She throws me a look as if to say, That’s not very nice, Lucy, and refuses to be drawn. ‘Oh, by the way, a client gave me two free tickets for the theatre next week,’ she says, swiftly changing the subject. ‘That new play on Broadway, Tomorrow’s Lives. I wondered if you wanted to go.’

‘Ooh, yes,’ I say eagerly. ‘I’ve never seen a play on Broadway.’

See. I’m not going to sit around moping about you, Nathaniel Kennedy, flashes through my brain.

‘But the thing is, I can’t go. I’ve got a healing conference. So if you want to ask someone to go with you, like, oh, I dunno . . .’ The name ‘Nate’ escapes silently from her mouth and hangs above her in a cartoon bubble.

‘I’ll ask my sister,’ I say firmly.

Winding a curl round her finger, Robyn pauses thoughtfully. ‘Lucy, I don’t want to interfere, but are you certain this isn’t just a lovers’ tiff?’

‘Definitely not.’ I shake my head determinedly. ‘In fact . . .’ Suddenly remembering something, I stop walking, reach my fingers into my T-shirt and pull out my half-coin pendant. I haven’t taken it off since Nate and I put them back on again. Looping it over my head, I chuck it into a nearby bin.

And turning to Robyn, who’s staring at me in disbelief, I say, ‘Now do you believe me?’

With endings come new beginnings, and later that day, back at the apartment, I decide to have a clear-out. Fresh start and all that. I’ve got junk everywhere and so I spend the rest of Sunday sorting stuff out and throwing lots away. Including my ‘Nate file’, which is full of old photographs, letters and mementoes that I’ve kept all these years and carted around with me wherever I’ve gone.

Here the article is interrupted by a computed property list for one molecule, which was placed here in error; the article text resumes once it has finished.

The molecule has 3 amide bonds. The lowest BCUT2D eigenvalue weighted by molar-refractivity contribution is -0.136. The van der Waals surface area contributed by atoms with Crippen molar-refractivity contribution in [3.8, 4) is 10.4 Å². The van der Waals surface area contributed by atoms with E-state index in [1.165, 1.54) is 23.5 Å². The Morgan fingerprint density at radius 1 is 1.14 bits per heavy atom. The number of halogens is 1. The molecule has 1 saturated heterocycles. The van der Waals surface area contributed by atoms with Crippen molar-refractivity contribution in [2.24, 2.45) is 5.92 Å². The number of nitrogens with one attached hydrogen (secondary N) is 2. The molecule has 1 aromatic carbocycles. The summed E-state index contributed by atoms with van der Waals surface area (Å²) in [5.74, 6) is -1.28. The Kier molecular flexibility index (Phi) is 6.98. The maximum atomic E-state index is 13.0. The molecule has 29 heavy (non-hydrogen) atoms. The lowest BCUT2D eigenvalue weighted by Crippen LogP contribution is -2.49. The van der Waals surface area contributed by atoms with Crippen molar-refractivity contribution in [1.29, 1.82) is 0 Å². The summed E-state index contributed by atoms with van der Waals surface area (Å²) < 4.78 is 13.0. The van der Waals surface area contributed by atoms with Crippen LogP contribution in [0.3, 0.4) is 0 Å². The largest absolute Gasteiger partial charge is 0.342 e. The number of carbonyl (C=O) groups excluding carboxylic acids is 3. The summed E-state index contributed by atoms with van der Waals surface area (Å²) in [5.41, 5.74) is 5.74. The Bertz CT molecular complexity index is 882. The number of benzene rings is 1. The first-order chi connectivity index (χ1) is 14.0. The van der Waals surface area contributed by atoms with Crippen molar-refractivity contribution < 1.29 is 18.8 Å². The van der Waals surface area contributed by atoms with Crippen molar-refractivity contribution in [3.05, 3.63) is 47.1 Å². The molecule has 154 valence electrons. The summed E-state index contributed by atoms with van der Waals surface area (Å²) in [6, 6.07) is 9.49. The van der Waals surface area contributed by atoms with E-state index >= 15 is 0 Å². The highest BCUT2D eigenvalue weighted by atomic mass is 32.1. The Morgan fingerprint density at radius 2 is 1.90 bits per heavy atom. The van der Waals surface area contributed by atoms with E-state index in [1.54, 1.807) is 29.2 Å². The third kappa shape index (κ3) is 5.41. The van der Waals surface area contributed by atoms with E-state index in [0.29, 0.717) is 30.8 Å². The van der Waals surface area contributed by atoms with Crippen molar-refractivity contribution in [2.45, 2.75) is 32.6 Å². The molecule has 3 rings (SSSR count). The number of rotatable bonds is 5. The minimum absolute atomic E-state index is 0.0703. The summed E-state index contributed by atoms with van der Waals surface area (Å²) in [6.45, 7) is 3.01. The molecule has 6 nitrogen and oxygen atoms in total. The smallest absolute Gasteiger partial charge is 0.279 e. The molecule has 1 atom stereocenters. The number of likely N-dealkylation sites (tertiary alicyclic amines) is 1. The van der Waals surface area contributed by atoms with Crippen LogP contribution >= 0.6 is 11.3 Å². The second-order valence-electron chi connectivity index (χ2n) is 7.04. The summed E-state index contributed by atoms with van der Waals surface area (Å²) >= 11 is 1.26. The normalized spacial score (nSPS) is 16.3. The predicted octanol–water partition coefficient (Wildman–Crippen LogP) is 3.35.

Now it’s time to let go, I tell myself firmly, chucking the whole lot in the bin. Time to move on.

Before I go to sleep that night, I put my phone on charge. I haven’t heard from Nate, but then I didn’t expect to. For a brief moment I think about sending him a sort of goodbye-but-no-hard-feelings text, then decide against it. Things are still a bit too raw. Best leave it until the dust settles, then send an email saying something mature and philosophical about love and relationships.

Maybe even one day we’ll become friends like Bruce and Demi, and go on holidays together with our new partners. Whenever anyone asks us, we’ll talk fondly about each other and laugh and reminisce. I’ll even laugh about those pineapple boxer shorts and how he’s always on the phone. It will be endearing, as will my lateness and messiness and purple hair.

 I’d still want to kill him about his comment about my thighs, though.

I wake up on Monday morning feeling positive. It’s a new day, the first day of the rest of my life. After yesterday’s cathartic throwing-away of the old, it’s time to welcome the new. Just consider, I’m never going to have to think about Nate again. He’s never going to pop wistfully into my head when a song comes on the radio, and I’m never again going to get a pang of ‘What if?’ when I see a couple cosying up together. It’s incredible.